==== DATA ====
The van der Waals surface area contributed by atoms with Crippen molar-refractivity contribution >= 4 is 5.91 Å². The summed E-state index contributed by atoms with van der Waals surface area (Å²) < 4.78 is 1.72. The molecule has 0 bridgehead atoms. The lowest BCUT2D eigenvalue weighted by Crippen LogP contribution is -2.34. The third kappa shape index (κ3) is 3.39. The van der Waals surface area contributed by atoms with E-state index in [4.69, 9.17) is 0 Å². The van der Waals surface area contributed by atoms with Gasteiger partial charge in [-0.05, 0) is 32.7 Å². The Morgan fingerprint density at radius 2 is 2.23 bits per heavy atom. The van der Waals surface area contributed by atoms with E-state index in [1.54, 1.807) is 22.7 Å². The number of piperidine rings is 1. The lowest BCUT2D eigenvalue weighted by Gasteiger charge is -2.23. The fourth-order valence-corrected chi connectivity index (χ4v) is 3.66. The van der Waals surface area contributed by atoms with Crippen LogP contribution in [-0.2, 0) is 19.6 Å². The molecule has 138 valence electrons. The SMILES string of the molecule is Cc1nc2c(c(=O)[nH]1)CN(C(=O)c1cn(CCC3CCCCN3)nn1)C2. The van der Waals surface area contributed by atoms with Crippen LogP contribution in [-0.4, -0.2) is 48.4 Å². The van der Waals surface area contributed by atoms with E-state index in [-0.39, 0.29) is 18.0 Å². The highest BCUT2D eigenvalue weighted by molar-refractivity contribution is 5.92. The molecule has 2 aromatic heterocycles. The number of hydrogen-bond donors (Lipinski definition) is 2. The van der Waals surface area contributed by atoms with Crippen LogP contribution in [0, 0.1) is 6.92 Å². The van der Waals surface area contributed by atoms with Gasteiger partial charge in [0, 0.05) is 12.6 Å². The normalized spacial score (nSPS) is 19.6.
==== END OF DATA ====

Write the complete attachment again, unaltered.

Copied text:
The van der Waals surface area contributed by atoms with Crippen molar-refractivity contribution >= 4 is 5.91 Å². The summed E-state index contributed by atoms with van der Waals surface area (Å²) < 4.78 is 1.72. The molecule has 0 bridgehead atoms. The lowest BCUT2D eigenvalue weighted by Crippen LogP contribution is -2.34. The third kappa shape index (κ3) is 3.39. The van der Waals surface area contributed by atoms with E-state index in [4.69, 9.17) is 0 Å². The van der Waals surface area contributed by atoms with Gasteiger partial charge in [-0.05, 0) is 32.7 Å². The Morgan fingerprint density at radius 2 is 2.23 bits per heavy atom. The van der Waals surface area contributed by atoms with E-state index in [1.54, 1.807) is 22.7 Å². The number of piperidine rings is 1. The lowest BCUT2D eigenvalue weighted by Gasteiger charge is -2.23. The fourth-order valence-corrected chi connectivity index (χ4v) is 3.66. The van der Waals surface area contributed by atoms with Crippen LogP contribution in [-0.2, 0) is 19.6 Å². The molecule has 138 valence electrons. The SMILES string of the molecule is Cc1nc2c(c(=O)[nH]1)CN(C(=O)c1cn(CCC3CCCCN3)nn1)C2. The van der Waals surface area contributed by atoms with Crippen LogP contribution in [-0.4, -0.2) is 48.4 Å². The van der Waals surface area contributed by atoms with E-state index in [-0.39, 0.29) is 18.0 Å². The highest BCUT2D eigenvalue weighted by molar-refractivity contribution is 5.92. The molecule has 2 aromatic heterocycles. The number of hydrogen-bond donors (Lipinski definition) is 2. The van der Waals surface area contributed by atoms with Crippen LogP contribution in [0, 0.1) is 6.92 Å². The van der Waals surface area contributed by atoms with Gasteiger partial charge in [0, 0.05) is 12.6 Å². The normalized spacial score (nSPS) is 19.6.